Professors Keith Cameron and Hong Di were awarded the esteemed Pickering medal for the commercial and scientific contribution their technology offers for dealing with one of dairying’s biggest problems.
Three leading research lights in soil and nutrient research have picked up top awards at this year’s Research Honours Aotearoa for their contributions to soils, water and nutrient technology.
Longtime Lincoln University professor Dr Keith Cameron and his colleague Professor Jong Di were awarded the Pickering Medal by the Royal Society Te Aparangi for their work in inventing new technology for treating dairy farm effluent to recycle water and reduce phosphate and E.coli losses.
The Pickering medal is awarded to researchers or research teams who have through design or invention performed innovative technological work significant in its influence and recognition, or which could lead to significant commercial success.
The innovative effluent technology developed by the researchers was recently unveiled at Lincoln University dairy farm.
The EcoPond system, developed in conjunction with Ravensdown, is proven to reduce dairy effluent pond methane emissions by 99.9%.
E.coli and phosphate are also reduced by 99% in effluent systems through a 100% natural biological process.
Methane losses from farm effluent ponds are the second-largest source of on-farm methane emissions after cows.
At the EcoPond launch the researchers were hailed by Ravensdown chair John Henderson for creating a “masterful” piece of tech that met all the needs of farmers in terms of being easy, simple and cost-effective.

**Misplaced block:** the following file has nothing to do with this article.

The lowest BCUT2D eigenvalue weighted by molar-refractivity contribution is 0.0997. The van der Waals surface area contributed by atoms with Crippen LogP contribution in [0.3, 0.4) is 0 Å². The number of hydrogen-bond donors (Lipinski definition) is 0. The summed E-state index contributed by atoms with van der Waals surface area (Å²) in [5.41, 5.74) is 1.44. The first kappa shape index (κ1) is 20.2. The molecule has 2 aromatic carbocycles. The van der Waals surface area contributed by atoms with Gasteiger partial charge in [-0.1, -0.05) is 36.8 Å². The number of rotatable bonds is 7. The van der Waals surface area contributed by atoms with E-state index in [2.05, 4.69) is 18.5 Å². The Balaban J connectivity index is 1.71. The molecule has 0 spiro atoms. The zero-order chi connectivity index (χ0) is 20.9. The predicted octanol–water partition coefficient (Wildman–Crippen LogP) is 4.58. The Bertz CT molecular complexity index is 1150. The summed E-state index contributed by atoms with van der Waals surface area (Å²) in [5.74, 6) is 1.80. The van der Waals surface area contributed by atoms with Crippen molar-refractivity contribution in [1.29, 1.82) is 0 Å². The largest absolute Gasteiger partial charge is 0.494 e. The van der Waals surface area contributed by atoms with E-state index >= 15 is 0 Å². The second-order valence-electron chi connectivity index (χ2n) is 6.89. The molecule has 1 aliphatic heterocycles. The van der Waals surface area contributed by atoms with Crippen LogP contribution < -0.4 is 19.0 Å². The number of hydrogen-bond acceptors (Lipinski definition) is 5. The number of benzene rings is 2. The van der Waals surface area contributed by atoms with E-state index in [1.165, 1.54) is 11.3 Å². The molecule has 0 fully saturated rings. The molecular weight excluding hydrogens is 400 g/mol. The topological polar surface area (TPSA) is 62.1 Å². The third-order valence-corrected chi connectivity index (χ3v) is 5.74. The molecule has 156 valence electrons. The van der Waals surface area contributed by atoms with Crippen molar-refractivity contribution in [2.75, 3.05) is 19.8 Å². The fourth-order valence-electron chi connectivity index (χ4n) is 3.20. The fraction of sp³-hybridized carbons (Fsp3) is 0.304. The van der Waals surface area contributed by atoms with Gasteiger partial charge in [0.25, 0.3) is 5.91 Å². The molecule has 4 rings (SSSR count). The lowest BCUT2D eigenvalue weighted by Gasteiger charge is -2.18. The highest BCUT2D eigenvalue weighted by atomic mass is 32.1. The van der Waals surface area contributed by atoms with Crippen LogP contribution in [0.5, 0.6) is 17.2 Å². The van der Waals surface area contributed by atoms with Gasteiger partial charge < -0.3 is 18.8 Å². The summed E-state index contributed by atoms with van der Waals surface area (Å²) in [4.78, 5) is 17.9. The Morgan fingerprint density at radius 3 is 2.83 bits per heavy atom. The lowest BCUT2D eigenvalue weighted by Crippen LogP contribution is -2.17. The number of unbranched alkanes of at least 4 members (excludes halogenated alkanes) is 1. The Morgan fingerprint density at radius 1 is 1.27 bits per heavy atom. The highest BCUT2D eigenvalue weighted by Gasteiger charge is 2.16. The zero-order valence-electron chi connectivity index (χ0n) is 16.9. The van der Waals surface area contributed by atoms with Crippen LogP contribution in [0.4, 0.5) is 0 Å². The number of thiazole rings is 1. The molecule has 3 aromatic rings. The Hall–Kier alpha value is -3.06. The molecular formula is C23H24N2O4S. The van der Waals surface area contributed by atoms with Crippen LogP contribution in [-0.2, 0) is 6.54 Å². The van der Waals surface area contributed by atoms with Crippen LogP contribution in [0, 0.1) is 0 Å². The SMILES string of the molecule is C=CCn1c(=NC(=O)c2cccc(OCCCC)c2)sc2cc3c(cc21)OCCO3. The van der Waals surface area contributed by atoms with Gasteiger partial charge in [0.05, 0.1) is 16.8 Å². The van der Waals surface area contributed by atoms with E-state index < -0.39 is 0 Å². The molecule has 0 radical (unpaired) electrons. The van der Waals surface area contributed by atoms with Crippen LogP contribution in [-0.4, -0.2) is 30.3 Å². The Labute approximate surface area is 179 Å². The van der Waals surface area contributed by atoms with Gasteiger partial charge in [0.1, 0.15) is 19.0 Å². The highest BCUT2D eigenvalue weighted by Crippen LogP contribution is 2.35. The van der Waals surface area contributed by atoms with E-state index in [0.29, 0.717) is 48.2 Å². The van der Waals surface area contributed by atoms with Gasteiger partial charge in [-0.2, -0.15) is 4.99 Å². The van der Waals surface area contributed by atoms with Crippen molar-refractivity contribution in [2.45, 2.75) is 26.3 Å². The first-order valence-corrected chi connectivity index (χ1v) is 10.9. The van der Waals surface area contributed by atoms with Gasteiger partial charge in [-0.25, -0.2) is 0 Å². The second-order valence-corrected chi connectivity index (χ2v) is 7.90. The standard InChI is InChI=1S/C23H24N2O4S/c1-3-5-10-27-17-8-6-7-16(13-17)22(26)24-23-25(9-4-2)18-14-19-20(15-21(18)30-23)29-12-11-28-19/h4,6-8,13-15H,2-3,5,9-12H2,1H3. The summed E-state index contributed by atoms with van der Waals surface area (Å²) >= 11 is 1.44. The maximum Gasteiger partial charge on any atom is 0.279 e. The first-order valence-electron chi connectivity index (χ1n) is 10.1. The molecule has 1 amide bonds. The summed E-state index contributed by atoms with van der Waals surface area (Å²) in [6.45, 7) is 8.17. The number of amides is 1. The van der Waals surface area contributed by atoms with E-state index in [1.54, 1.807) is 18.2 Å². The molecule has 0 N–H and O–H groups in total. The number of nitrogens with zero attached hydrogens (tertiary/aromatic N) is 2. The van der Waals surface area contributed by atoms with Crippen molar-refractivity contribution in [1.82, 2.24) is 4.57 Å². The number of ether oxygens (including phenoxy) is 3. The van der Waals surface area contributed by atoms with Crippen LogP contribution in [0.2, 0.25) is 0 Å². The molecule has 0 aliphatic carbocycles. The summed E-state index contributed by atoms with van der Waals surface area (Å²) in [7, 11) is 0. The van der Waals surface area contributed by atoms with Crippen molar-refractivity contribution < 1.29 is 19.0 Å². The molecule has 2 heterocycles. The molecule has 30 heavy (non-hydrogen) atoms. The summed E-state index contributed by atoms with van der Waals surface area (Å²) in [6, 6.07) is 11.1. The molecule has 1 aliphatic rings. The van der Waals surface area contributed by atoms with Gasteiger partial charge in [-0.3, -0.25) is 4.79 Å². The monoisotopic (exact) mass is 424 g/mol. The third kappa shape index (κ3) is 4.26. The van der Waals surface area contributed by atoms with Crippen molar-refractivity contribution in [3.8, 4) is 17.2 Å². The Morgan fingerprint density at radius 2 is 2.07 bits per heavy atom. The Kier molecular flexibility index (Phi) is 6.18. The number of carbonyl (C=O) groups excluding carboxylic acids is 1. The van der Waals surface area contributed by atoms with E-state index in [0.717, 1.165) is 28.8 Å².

He also signalled it was the first of several other initiatives in the pipeline with Lincoln researchers.
Professor Rich McDowell of AgResearch and chief scientist of the National Science Challenge was a recipient of the Hutton Medal for outstanding contributions to nutrient flow knowledge in water and soil.
The medal recognises outstanding work by a researcher in New Zealand in the fields of earth, plant and animal sciences.
His work has demonstrated how contaminants move across land into water and options for mitigating losses of those contaminants to waterways.
His work has been used as a foundation for much of the policy work on nutrient management. Earlier this year he was also appointed editor in chief of the Journal of the Royal Society of NZ.
Since 2014, McDowell has led a team of 200 scientists building interdisciplinary teams that have encompassed Māori partners, social researchers and conventional science fields.
He also sits on science advisory panels and boards, including at Queen’s University Belfast and the OECD temperate agriculture network.